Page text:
Women’s Work Across Time and Place, Workshop Report Part Three: Data, Data Collection and Future Directions

This is the third and final part of our summary of the workshop that took place in Glasgow last autumn. On the second day we turned to the practical matters of how to deal with sources, looking at where we can find data on women’s work and how best to collect, organise and put that data to good use.

The Gender and Work project (GaW) based at Uppsala University in Sweden offered an exciting example of what can be achieved, and a framework for collaborative working in the future. Rosemarie Fiebranz and Maria Ågren gave us a demonstration of the database that forms the core of the project. GaW’s verb-orientated method focuses on tasks, gleaning verb-phrases that describe work from a variety of court and other records in early modern Sweden. Their system is designed to be flexible, with 90 fields available to record the context of the verb-phrases they capture and incorporates links to images of the source material. By paying attention to age and life-cycle as well as gender, and by thinking about the ways in which space and time impacted on the tasks completed, analysis of work is complicated beyond a male/female binary. They can use it to perform close-analysis of particularly rich cases, or particular activities, but can also identify macro-level trends. They’ve found, for example, that married women’s time-use was radically different from that of single women. It’s an ambitious and large-scale project, employing fifteen researchers. If this sort of collaboration is ever to be achieved on a European scale, much more attention needs to be given to the ways in which we can calibrate diverse sources to make them suitable for comparison. But the GaW project and database has made this appear to be a much more tangible possibility.

In the last panel of the workshop, some sources were highlighted that contain this very potential for gleaning large bodies of data from small snippets of information that could be compared across time and place. Carmen Sarasúa (UAB) has also created a large dataset from fiscal and statistical information in the eighteenth-century census-like Catastro de Ensenada, recording 40,000 individuals. It revealed that when men’s work was looked at in isolation, the economy appeared to be concentrated in the primary sector. Yet when women’s work was added in, manufacturing became much more prominent. Ann Ighe (University of Gothenburg), raised the possibility of mining prose fiction for material which she is working on in the Swedish context, while John Styles (University of Hertfordshire) made a strong case for the value of depositions in the English courts as well as looking at objects of material culture. Finally Judith Spicksley (University of York) proposed a comparative look at accounts across Europe, including household, business, religious and municipal accounts.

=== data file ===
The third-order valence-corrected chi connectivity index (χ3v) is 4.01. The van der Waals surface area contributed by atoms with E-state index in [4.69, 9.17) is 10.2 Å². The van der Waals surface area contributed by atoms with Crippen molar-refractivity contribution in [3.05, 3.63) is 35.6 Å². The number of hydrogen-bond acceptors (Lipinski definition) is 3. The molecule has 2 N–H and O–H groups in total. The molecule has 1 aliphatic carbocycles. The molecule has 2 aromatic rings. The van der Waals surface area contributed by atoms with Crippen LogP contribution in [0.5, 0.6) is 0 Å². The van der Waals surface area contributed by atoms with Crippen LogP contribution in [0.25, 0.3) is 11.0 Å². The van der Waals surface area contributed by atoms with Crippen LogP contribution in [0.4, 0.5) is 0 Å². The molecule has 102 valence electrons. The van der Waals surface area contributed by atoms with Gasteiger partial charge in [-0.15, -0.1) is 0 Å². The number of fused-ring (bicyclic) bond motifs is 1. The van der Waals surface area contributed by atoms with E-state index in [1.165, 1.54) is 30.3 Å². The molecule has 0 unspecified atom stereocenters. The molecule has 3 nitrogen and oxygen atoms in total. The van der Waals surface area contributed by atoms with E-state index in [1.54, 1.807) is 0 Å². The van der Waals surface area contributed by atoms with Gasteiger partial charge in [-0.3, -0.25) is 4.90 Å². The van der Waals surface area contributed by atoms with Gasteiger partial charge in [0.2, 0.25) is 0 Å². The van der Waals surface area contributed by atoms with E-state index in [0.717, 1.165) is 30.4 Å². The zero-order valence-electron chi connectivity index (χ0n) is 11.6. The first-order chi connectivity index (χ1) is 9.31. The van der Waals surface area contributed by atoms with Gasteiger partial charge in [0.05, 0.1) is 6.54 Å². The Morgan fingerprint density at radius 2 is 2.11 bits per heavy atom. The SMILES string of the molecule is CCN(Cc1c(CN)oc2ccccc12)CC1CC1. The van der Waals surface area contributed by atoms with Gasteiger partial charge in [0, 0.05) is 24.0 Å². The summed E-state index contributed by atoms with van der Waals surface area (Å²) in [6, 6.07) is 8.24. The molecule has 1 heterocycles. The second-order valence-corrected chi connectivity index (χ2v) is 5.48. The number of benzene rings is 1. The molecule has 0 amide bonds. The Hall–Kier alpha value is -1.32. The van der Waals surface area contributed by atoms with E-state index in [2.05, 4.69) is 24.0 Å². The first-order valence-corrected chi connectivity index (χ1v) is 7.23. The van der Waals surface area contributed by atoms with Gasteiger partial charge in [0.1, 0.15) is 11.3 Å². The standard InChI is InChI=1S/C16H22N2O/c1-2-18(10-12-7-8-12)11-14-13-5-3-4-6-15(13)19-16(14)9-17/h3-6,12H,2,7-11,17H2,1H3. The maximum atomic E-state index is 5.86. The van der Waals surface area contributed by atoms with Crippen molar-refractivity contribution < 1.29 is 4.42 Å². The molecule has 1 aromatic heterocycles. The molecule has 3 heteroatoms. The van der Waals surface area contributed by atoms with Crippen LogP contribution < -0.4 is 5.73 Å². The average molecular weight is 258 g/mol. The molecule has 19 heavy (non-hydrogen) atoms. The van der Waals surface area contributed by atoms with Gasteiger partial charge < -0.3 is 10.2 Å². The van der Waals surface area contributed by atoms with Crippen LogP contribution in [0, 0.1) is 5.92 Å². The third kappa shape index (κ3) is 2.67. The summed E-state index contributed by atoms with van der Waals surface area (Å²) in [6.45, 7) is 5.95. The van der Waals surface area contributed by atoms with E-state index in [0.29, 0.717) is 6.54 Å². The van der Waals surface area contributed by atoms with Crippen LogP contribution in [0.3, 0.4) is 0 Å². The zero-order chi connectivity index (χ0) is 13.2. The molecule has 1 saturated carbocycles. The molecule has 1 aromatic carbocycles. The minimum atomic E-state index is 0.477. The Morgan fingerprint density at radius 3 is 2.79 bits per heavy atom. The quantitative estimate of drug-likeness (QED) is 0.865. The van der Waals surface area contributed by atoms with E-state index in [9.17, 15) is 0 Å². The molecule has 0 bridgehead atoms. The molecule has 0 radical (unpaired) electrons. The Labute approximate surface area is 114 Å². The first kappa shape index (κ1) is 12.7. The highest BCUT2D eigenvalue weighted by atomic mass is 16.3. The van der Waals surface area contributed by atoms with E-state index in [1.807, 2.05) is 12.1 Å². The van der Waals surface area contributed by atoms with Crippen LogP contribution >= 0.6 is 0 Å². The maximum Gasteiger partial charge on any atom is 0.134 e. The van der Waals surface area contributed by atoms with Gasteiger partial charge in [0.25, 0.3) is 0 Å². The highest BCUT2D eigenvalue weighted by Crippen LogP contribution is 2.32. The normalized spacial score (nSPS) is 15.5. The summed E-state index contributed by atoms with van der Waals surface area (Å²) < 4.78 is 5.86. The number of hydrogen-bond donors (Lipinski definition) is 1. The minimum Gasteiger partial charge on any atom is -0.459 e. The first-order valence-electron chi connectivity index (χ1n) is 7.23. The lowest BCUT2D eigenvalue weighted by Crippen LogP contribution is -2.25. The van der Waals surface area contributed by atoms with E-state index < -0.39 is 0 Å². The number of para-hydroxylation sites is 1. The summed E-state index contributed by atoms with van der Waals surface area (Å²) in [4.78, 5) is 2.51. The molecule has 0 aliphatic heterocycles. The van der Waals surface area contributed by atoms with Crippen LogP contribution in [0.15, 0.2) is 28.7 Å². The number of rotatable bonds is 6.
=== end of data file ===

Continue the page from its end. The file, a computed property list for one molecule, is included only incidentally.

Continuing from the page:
The workshop was concluded with a round-table discussion summarising the proceedings of the previous two days and reporting back from the small-group discussions that had gone on. Lots of ideas were floated for future projects, including establishing a core set of data-fields so that new projects will have in-built comparative possibilities. There was a palpable sense of excitement about the possibilities for future research and a commitment to maintain connections between the participants and reach out to others who weren’t present. Hopefully we’ll see this bear fruit in the near future.

DISCLAIMER: This post represents Catriona Macleod’s recollections of the workshop. Want to add anything/clarify/challenge this summary? Please get in touch and write a post!

Catriona Macleod is a postgraduate research student at the University of Glasgow.


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